About Hong Kong

Hong Kong is an international cosmopolitan city providing almost any service imaginable that anyone visiting would require. Apart from five and six star hotels, top Michelin star chefs and restaurants plus stunning views from the Peak, Hong Kong offers a diverse range of things to do and see while staying there.

But first some basics:

The easiest way to get from the airport is to take the train. You can buy a ticket at the airport and purchase the ticket from the machine or from the attendant near by. It’s always good to arrive with some local currency.  The Airport Express runs every 10 minutes and the journey is 24 minutes long bringing visitors into the Hong Kong Express station in Central. From there, you can get a taxi to where you need to go or get the MTR ( local train) from Central station which is an easy underground walk from the Airport Express (depending on your luggage). If you prefer to get a taxi from the airport to Hong Kong Island, the cost will be approximately HK $360-$380. There are tunnel fees included in this cost.

Taxi’s are relatively inexpensive in Hong Kong in comparison to the rest of the world. Taxi’s only take cash and it is best to ensure you have $100 bills or smaller as they are not very happy when you give them a $500 bill as they may not be able to change it for you. Although there is a common 10% service charge added onto most restaurant bills, tipping in Hong Kong is not common and you are under no obligation to tip a taxi driver. They will charge you $5 if you call one and $5 for each piece of luggage carried in the boot (trunk). Red taxi’s are for Hong Kong Island and Kowloon. Uber and Easy Taxi are present in Hong Kong working form local apps. Uber is significantly more expensive than a local red taxi but it does depend on the time of day. Red taxi’s swap drivers at around 4 pm everyday so there will often be less taxi’s around at this time. You can hail taxi’s in the street and they can stop in most places to pick you up.  Look for the light in the from windscreen and on the roof to show they are available.

There are ATM machines all over Hong Kong to get cash. HSBC is the most prominent retail bank and they have ATM’s with every branch but there are many others too accepting most international cards. There is no ATM at any of the RHKYC club houses as the club is cashless. Restaurants and shops will all take American Express, MasterCard and Visa at minimum.

Hong Kong is one of the safest cities in the world. The majority of it’s citizen’s are trustworthy. However, do not leave your bag unattended at any time as there could be pick pockets around the main tourist areas. Leaving items in taxi’s is very common and in some cases you will get your goods back. Always get a receipt from your taxi driver as it will have the license plate number of the taxi printed on it. Check each time you leave a taxi you have all your valuables.

Here is a recent video (end July 2015) on some travel tips about getting around Hong Kong and how the city works.  Thanks to Etchells Australia! 

https://www.youtube.com/watch?v=ORirnHtuWjc&app=desktop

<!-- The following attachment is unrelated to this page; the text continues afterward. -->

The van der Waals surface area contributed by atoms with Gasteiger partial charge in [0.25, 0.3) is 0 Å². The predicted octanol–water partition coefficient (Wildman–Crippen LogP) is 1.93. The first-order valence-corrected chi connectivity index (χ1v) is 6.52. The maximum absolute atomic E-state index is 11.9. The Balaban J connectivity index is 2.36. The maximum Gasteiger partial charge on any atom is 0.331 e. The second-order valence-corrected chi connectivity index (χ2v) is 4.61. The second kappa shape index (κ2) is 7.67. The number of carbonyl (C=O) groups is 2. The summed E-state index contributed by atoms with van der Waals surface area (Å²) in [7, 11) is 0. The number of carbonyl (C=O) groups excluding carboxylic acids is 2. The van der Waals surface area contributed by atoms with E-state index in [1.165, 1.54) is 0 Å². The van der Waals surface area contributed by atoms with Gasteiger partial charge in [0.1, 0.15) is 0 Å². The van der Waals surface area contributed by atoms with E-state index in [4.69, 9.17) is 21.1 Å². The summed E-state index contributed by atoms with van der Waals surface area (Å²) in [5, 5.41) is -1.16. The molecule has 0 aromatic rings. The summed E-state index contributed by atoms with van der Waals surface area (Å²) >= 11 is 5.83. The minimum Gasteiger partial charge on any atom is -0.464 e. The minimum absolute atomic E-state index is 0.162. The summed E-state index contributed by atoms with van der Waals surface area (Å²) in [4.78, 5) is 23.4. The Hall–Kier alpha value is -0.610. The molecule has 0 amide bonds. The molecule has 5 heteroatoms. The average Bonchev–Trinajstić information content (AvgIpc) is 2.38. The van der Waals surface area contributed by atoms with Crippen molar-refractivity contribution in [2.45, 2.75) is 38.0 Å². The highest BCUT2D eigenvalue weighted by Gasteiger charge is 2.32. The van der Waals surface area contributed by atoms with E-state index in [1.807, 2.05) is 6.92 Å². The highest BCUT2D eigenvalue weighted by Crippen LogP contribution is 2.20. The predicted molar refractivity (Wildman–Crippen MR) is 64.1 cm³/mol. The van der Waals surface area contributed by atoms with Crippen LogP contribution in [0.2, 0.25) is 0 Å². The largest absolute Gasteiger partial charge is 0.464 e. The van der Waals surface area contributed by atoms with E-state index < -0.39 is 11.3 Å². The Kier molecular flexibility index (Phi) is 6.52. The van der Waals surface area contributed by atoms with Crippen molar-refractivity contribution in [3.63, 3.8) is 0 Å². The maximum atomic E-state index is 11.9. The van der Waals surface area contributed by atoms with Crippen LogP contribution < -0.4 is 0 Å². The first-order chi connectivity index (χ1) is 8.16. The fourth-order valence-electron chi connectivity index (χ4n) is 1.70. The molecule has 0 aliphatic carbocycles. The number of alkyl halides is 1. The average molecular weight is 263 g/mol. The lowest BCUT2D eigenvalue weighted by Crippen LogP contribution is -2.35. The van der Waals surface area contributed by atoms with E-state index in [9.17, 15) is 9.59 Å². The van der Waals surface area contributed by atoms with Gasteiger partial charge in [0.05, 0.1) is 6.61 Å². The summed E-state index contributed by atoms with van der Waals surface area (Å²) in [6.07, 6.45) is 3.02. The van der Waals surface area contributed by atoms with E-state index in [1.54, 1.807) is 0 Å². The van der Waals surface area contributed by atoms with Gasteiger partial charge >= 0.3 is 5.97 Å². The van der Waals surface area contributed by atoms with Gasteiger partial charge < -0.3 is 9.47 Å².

There are many things to do in Hong Kong. Below is simply a taster of what is on offer.


Outdoor
Hong Kong may look like a collection of high rise concrete buildings but there are many lush green country parks to go hiking in. Most locals hike and make a it day out, culminating in lunch somewhere along the way. You can get taxi’s to various drop off points. Hong Kong Island offers the Hong Kong Trail (among many) and if you are game, you can walk the 50 km’s from one end to the other or just sections of the trail for shorter walks.  Being a hilly place, there are always fabulous views to see along the way. Recommend the Dragon’s Back out at Shek O.


Other
Visit the local markets in Kowloon  - the Ladies Market, the Jade Market, the Night Market and many more.

Go to Lantau Island and climb the steps to the giant golden Buddha.

Take a day trip to Macau and look in amazement at the entertainment capital of China bursting with casino’s.  Old Macau is still present and there are many historic buildings to visit plus local stores, a new museum.  Ferries take approximately one hour each way. Bring your passport.

Visit Stanley and have a relaxed lunch after some shopping at Stanley Markets. Easily accessible by a bus from Central / Causeway Bay. Recommend to sit upstairs at the front to catch the scenery as the bus winds it way around the south side beaches to Stanley.

For children, Hong Kong has two amusement parks.  It has it’s own Disneyland out on Lantau Island (train ride to get there) and also Ocean Park located on the south side of Hong Kong Island. There are many other activities for kids such as the trampoline centre called RISE, ice skating rinks, exploring street food stalls, beaches and dinghy boats to sail.

Most gentlemen who visit Hong Kong get suits and shirts made. There are many tailors available and we would be happy to recommend some favourites in both Kowloon and on Hong Kong Island. They usually take three days and you need to allow for fitting session in between.

For the ladies, trips across the border to Shenzhen can be arranged for some local shopping bargains but you will need a China visa to go there. These are available to be issued in Hong Kong and depending on the passport you carry, your a visa could take a couple of days or you could get one at the border.